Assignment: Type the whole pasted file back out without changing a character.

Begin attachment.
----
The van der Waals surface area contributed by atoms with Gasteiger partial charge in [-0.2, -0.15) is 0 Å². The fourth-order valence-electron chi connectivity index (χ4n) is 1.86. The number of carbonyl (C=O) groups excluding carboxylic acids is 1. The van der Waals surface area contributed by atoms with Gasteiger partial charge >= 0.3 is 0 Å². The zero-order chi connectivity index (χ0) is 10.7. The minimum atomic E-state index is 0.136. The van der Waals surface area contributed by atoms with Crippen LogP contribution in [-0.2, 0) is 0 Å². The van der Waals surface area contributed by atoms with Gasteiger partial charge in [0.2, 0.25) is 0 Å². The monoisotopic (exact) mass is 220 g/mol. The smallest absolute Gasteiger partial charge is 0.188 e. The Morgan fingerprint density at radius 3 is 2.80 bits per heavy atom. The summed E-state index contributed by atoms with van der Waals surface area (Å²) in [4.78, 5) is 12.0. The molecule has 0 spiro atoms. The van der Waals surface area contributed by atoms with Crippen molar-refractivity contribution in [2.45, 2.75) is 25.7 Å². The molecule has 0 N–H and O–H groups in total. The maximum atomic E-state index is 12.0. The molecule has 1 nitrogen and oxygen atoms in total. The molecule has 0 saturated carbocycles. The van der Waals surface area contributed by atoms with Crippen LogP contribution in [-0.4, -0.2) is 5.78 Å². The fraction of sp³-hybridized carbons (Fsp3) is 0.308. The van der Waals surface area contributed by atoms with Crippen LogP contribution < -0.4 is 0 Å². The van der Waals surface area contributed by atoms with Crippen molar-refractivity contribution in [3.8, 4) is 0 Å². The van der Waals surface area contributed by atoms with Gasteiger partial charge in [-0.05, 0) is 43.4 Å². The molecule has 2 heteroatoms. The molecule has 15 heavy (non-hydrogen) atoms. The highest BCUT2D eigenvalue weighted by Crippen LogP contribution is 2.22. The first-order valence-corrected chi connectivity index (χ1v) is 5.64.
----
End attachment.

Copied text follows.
The van der Waals surface area contributed by atoms with Gasteiger partial charge in [-0.2, -0.15) is 0 Å². The fourth-order valence-electron chi connectivity index (χ4n) is 1.86. The number of carbonyl (C=O) groups excluding carboxylic acids is 1. The van der Waals surface area contributed by atoms with Gasteiger partial charge >= 0.3 is 0 Å². The zero-order chi connectivity index (χ0) is 10.7. The minimum atomic E-state index is 0.136. The van der Waals surface area contributed by atoms with Crippen LogP contribution in [-0.2, 0) is 0 Å². The van der Waals surface area contributed by atoms with Gasteiger partial charge in [0.2, 0.25) is 0 Å². The monoisotopic (exact) mass is 220 g/mol. The smallest absolute Gasteiger partial charge is 0.188 e. The Morgan fingerprint density at radius 3 is 2.80 bits per heavy atom. The summed E-state index contributed by atoms with van der Waals surface area (Å²) in [4.78, 5) is 12.0. The molecule has 0 spiro atoms. The van der Waals surface area contributed by atoms with Crippen molar-refractivity contribution in [2.45, 2.75) is 25.7 Å². The molecule has 0 N–H and O–H groups in total. The maximum atomic E-state index is 12.0. The molecule has 1 nitrogen and oxygen atoms in total. The molecule has 0 saturated carbocycles. The van der Waals surface area contributed by atoms with Crippen LogP contribution in [-0.4, -0.2) is 5.78 Å². The fraction of sp³-hybridized carbons (Fsp3) is 0.308. The van der Waals surface area contributed by atoms with Crippen LogP contribution < -0.4 is 0 Å². The van der Waals surface area contributed by atoms with Crippen molar-refractivity contribution in [3.8, 4) is 0 Å². The van der Waals surface area contributed by atoms with Gasteiger partial charge in [-0.05, 0) is 43.4 Å². The molecule has 2 heteroatoms. The molecule has 15 heavy (non-hydrogen) atoms. The highest BCUT2D eigenvalue weighted by Crippen LogP contribution is 2.22. The first-order valence-corrected chi connectivity index (χ1v) is 5.64.